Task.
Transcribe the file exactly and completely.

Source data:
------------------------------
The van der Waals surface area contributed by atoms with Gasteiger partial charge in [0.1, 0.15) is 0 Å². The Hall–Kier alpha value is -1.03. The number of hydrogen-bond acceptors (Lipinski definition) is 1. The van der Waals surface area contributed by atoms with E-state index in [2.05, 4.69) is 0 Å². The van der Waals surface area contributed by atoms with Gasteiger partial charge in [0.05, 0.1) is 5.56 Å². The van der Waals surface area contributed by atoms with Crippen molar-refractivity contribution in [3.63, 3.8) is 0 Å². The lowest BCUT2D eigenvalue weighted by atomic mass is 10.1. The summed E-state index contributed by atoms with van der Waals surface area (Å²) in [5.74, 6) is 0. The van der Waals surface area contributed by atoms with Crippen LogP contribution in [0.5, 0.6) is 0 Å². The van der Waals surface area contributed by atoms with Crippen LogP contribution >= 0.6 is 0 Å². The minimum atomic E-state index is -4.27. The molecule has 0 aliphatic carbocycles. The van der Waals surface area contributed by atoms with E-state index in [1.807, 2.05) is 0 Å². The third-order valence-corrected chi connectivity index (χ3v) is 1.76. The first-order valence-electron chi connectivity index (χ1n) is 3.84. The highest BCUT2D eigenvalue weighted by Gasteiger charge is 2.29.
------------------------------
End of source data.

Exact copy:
The van der Waals surface area contributed by atoms with Gasteiger partial charge in [0.1, 0.15) is 0 Å². The Hall–Kier alpha value is -1.03. The number of hydrogen-bond acceptors (Lipinski definition) is 1. The van der Waals surface area contributed by atoms with E-state index in [2.05, 4.69) is 0 Å². The van der Waals surface area contributed by atoms with Gasteiger partial charge in [0.05, 0.1) is 5.56 Å². The van der Waals surface area contributed by atoms with Crippen molar-refractivity contribution in [3.63, 3.8) is 0 Å². The lowest BCUT2D eigenvalue weighted by atomic mass is 10.1. The summed E-state index contributed by atoms with van der Waals surface area (Å²) in [5.74, 6) is 0. The van der Waals surface area contributed by atoms with Crippen LogP contribution in [0.5, 0.6) is 0 Å². The van der Waals surface area contributed by atoms with Crippen LogP contribution >= 0.6 is 0 Å². The minimum atomic E-state index is -4.27. The molecule has 0 aliphatic carbocycles. The van der Waals surface area contributed by atoms with E-state index in [1.807, 2.05) is 0 Å². The third-order valence-corrected chi connectivity index (χ3v) is 1.76. The first-order valence-electron chi connectivity index (χ1n) is 3.84. The highest BCUT2D eigenvalue weighted by Gasteiger charge is 2.29.